Skip to: Content
Skip to: Site Navigation
Skip to: Search

Latin American Jews contend with spike in anti-Semitism

Derogatory political statements and attacks on synagogues have increased since Israel's January war in Gaza.

(Page 2 of 2)

"I have the impression that the president hasn't been able to differentiate between the Israeli state and the Jewish religion, and in that lack of semantic differentiation of not making it clear what is a state and what is a religion, he creates confusion in the people as well as confrontation in fundamentalists," says Mr. Benshimol.

Skip to next paragraph

Chávez has been a fierce critic of Israeli foreign policy. In January, he expelled Israel's ambassador and called Israel's 22-day offensive in Gaza a "holocaust." And Chávez's friendship with Iranian President Mahmoud Ahmadinejad, a professed Holocaust-denier who famously said Israel would collapse, has also made Venezuela's Jewish community uncomfortable.

The rhetoric reverberates as far as Argentina, says Mr. Widder, turning on a video documenting Chavez's most recent statements condemning Israeli action in the Middle East.

Argentina has Latin America's biggest Jewish population with 230,000 residents, and even though a 1994 bomb attack at the Israelite Mutual Association that killed 85 is etched in the public memory, many say it is a tolerant society – much more than in decades past.

Venezuela, too, which has had less influence than its neighbors from the Roman Catholic Church, has historically been tolerant of religious groups. Julio Schlosser, secretary-general of the Argentine Israelite Mutual Association, says that most of the recent attacks here are coming from fringe radical groups, mostly on the left.

Anti-Zionism turns to anti-Semitism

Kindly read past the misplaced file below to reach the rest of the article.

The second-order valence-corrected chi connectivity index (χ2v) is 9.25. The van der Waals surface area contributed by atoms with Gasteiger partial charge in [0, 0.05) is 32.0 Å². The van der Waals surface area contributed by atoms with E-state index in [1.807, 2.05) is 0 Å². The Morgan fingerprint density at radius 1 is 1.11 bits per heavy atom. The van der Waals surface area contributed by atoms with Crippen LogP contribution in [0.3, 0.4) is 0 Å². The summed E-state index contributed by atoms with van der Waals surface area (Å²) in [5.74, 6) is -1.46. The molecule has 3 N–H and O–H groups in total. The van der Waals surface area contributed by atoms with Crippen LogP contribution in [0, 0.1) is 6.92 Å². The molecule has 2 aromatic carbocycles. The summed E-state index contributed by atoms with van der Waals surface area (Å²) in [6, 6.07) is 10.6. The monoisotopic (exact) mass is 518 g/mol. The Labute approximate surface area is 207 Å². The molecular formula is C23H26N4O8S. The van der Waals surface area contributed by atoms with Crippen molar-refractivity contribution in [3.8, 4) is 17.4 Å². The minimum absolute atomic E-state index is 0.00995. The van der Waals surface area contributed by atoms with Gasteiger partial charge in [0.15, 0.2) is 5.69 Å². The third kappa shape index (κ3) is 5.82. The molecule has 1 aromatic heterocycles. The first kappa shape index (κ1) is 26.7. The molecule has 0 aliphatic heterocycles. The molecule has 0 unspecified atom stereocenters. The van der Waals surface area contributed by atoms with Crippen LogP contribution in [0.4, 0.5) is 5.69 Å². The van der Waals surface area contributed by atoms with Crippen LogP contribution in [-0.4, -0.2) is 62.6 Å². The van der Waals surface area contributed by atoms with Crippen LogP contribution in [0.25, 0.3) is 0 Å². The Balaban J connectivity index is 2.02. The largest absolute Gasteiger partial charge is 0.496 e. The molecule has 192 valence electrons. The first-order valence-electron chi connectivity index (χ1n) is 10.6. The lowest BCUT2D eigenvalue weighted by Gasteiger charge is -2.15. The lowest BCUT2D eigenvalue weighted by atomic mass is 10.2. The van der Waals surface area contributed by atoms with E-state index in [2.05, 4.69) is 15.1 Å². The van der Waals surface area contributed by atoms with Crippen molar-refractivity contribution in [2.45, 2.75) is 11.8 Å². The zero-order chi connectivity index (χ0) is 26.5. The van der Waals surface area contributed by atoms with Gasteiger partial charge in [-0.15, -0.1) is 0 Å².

Yet anti-Zionism has given anti-Semitism a new voice in Latin America. "It is politically incorrect to be anti-Semitic," says Mr. Elbaum, "but it is politically correct to be anti-Zionist."

Jewish leaders agree that the right to express views on the Israeli conflict is guaranteed, but say that political expressions have turned more personal. In January, protesters congregated outside a hotel owned by Eduardo Elsztain, a prominent Jewish businessman, claiming he is financing movements in the Middle East.

"We have always had protests against the Israeli Embassy but this was against an Argentinian citizen," Widder says. "What we do not know is if this was an isolated case or a precedent."

It was followed by the attacks at the anniversary celebration in May. At least five people, from a group identified as the Front for Revolutionary Action, a leftist radical group, were arrested on charges including violation of antidiscrimination laws. Their supporters, who have protested their arrest, say that the case criminalizes criticism of Israel.

Marches throughout the region have used incendiary rhetoric and symbolism, in some cases superimposing the Star of David with a swastika.

"It is not criticism of Israel," says Michael Salberg, director of international affairs for the Anti-Defamation League in New York. "It is pure and simple anti-Semitism."

Charlie Devereux contributed from Caracas, Venezuela.